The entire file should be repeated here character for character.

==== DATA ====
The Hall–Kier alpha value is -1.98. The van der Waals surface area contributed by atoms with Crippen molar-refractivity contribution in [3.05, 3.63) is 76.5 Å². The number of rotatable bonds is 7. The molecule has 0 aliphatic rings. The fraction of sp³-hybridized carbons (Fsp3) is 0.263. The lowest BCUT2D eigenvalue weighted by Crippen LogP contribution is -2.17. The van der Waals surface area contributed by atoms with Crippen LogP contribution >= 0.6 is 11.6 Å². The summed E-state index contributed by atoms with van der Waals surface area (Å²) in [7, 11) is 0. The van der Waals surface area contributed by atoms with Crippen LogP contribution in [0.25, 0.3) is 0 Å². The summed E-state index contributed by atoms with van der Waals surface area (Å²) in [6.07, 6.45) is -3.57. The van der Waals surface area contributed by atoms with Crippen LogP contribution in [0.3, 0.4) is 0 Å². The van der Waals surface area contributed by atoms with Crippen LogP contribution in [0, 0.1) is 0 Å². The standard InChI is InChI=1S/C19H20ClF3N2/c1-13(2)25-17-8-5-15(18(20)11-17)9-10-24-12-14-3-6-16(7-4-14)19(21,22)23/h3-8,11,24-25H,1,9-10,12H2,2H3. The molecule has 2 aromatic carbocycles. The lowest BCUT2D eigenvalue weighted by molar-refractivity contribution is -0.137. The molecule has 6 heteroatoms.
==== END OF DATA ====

The Hall–Kier alpha value is -1.98. The van der Waals surface area contributed by atoms with Crippen molar-refractivity contribution in [3.05, 3.63) is 76.5 Å². The number of rotatable bonds is 7. The molecule has 0 aliphatic rings. The fraction of sp³-hybridized carbons (Fsp3) is 0.263. The lowest BCUT2D eigenvalue weighted by Crippen LogP contribution is -2.17. The van der Waals surface area contributed by atoms with Crippen LogP contribution >= 0.6 is 11.6 Å². The summed E-state index contributed by atoms with van der Waals surface area (Å²) in [7, 11) is 0. The van der Waals surface area contributed by atoms with Crippen LogP contribution in [0.25, 0.3) is 0 Å². The summed E-state index contributed by atoms with van der Waals surface area (Å²) in [6.07, 6.45) is -3.57. The van der Waals surface area contributed by atoms with Crippen LogP contribution in [0.3, 0.4) is 0 Å². The van der Waals surface area contributed by atoms with Crippen LogP contribution in [0, 0.1) is 0 Å². The standard InChI is InChI=1S/C19H20ClF3N2/c1-13(2)25-17-8-5-15(18(20)11-17)9-10-24-12-14-3-6-16(7-4-14)19(21,22)23/h3-8,11,24-25H,1,9-10,12H2,2H3. The molecule has 2 aromatic carbocycles. The lowest BCUT2D eigenvalue weighted by molar-refractivity contribution is -0.137. The molecule has 6 heteroatoms.